I was actually excited about this movie when I first saw the trailer, but then . . . didn’t watch it. I was in a busy time in my life, both in work and personal matters. I was also swayed by reviews, one of which included the phrase “worst film of 2015”; well, I certainly wasn’t going to spend my hard-earned cash on that, was I? Wasn’t going to blow my money on buying it, and when it finally debuted on Showtime a couple months ago, it just never seemed urgent enough to figure out when it was on, then schedule my time around it. (I’ve been told about the wonders of DVR – and for some reason, I refuse to use it. I like streamining – Netflix, Hulu, Amazon Prime – but recording to watch when it’s convenient to me? If I can’t watch something when it’s on, I don’t need to watch it . . .)
Anyway, I was picking up a few things the Saturday after Thanksgiving, and saw the remnants of Walmart’s Black Friday super cheap movie deal – which included Fantastic 4, appropriately priced at the $4 tier (okay, $3.96). I was still procrastinating on my writing that day (or was I just setting myself up for a dramatic finish to NaNoWriMo?), so the movie I had never made time for got watched right away.
And I’m writing a review of a movie that’s not a throwback, not a classic – because while it is neither throwback nor classic, I feel like the “professionals” steered me wrong. And I know that 2015 was not such an amazing year for movies that this might have been considered the “worst” by comparison.
But I think comparison is the place to start – and where Fantastic 4 may have suffered, unfairly. Marvel has become a brand unto itself since the first Iron Man film came out – you can easily find sites which will help you figure out how the characters and stories weave in and out of almost all films since Iron Man, and we all know that we have to stay through the entire list of credits to see some 30-60 second teaser of what is to come in the Marvel-verse.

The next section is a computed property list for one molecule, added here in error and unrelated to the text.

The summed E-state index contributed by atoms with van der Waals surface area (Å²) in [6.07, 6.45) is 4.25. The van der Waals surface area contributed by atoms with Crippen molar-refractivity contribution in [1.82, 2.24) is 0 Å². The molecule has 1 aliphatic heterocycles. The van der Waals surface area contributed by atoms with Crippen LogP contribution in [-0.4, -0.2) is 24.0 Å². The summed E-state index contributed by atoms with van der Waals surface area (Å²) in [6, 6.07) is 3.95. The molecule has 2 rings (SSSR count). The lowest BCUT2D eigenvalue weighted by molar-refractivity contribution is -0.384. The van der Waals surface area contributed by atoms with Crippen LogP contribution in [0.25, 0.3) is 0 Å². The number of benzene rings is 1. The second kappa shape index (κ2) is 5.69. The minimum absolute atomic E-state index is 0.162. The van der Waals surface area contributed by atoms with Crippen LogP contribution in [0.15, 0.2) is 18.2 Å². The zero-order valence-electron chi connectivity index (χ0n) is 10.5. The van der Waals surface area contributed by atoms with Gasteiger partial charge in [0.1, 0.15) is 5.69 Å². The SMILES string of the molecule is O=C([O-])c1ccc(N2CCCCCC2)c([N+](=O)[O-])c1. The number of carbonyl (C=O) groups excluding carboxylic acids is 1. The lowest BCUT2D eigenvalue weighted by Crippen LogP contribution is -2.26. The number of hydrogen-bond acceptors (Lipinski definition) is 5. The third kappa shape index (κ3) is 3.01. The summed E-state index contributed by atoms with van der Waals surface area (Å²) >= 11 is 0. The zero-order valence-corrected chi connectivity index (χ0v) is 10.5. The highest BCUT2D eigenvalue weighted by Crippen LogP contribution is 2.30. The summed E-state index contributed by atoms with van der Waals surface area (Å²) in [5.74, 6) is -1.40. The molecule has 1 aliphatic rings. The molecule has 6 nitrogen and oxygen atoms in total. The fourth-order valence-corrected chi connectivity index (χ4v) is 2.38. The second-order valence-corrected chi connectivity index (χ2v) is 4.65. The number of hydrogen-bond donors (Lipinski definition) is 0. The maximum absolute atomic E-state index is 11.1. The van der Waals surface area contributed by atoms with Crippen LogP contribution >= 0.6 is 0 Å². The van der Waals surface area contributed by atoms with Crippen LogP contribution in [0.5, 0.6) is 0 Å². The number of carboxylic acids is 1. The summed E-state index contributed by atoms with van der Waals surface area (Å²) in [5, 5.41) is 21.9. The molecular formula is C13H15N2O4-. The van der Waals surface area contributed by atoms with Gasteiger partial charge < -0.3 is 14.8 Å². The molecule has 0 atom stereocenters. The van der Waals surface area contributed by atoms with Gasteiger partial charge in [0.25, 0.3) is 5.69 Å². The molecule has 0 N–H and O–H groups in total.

Fantastic 4 doesn’t play that game.
When I’ve read the Fantastic Four, there’s always something a little different about them from your regular superhero titles. They manner in which they got their super powers is part of the key to the whole “Fantastic Four” story – first and foremost, this is a group of adventurers. In the ill-fated first adventure, the group is genetically altered, giving them their super powers – those in the case of Ben Grimm, being labeled as “The Thing” is often as much curse as his super strength and near invulnerability are fantastic powers. But if their genetic alterations/mutations give them “fantastic” physical abilities, their true “powers” have nothing to do with their accident: Reed Richards/Mr. Fantastic is one of the world’s smartest people; Johnny Storm/Human Torch is fearless and bold, almost to the point of recklessness; Sue Storm/Invisible Woman is the emotional core of the group, keeping them all grounded; Ben Grimm/The Thing is unmatched in his loyalty to his friends, and his stone hard exterior protects a tender soul.
The 2005 version of the super family featured big stars, witty dialogue, spandex costumes – everything you would want in a standard superhero movie. It was pure entertainment, and while Jessica Alba would have had male audiences drooling as much in 1961 as she did in 2005, the story itself comes right out of the comic’s origin. The 2007 sequel, Rise of the Silver Surfer, felt a little more contemporary in its issues, but the characters stick with the standard, Silver Age camp. Good stuff, fun for the whole family, watch it comfortably with your kids – or your mom.